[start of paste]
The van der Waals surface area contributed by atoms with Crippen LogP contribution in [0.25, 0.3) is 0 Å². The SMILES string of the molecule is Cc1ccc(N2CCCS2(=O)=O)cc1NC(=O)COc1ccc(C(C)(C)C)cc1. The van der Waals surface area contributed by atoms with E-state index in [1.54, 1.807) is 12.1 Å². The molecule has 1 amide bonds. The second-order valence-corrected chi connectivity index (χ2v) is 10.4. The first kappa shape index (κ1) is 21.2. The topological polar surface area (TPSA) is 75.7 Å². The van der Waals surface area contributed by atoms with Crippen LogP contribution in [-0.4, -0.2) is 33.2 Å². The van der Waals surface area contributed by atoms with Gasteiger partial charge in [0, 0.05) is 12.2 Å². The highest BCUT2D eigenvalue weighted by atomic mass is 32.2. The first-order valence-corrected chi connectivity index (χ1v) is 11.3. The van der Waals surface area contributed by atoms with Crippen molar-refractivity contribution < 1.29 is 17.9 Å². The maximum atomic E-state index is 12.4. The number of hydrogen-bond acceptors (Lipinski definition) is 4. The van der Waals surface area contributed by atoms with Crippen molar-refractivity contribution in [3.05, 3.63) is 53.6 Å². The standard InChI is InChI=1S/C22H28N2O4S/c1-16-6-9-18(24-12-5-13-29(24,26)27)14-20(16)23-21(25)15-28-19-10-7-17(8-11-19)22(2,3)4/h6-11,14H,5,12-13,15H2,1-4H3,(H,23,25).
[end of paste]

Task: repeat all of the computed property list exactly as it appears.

The van der Waals surface area contributed by atoms with Crippen LogP contribution in [0.25, 0.3) is 0 Å². The SMILES string of the molecule is Cc1ccc(N2CCCS2(=O)=O)cc1NC(=O)COc1ccc(C(C)(C)C)cc1. The van der Waals surface area contributed by atoms with E-state index in [1.54, 1.807) is 12.1 Å². The molecule has 1 amide bonds. The second-order valence-corrected chi connectivity index (χ2v) is 10.4. The first kappa shape index (κ1) is 21.2. The topological polar surface area (TPSA) is 75.7 Å². The van der Waals surface area contributed by atoms with Crippen LogP contribution in [-0.4, -0.2) is 33.2 Å². The van der Waals surface area contributed by atoms with Gasteiger partial charge in [0, 0.05) is 12.2 Å². The highest BCUT2D eigenvalue weighted by atomic mass is 32.2. The first-order valence-corrected chi connectivity index (χ1v) is 11.3. The van der Waals surface area contributed by atoms with Crippen molar-refractivity contribution < 1.29 is 17.9 Å². The maximum atomic E-state index is 12.4. The number of hydrogen-bond acceptors (Lipinski definition) is 4. The van der Waals surface area contributed by atoms with Crippen molar-refractivity contribution in [3.05, 3.63) is 53.6 Å². The standard InChI is InChI=1S/C22H28N2O4S/c1-16-6-9-18(24-12-5-13-29(24,26)27)14-20(16)23-21(25)15-28-19-10-7-17(8-11-19)22(2,3)4/h6-11,14H,5,12-13,15H2,1-4H3,(H,23,25).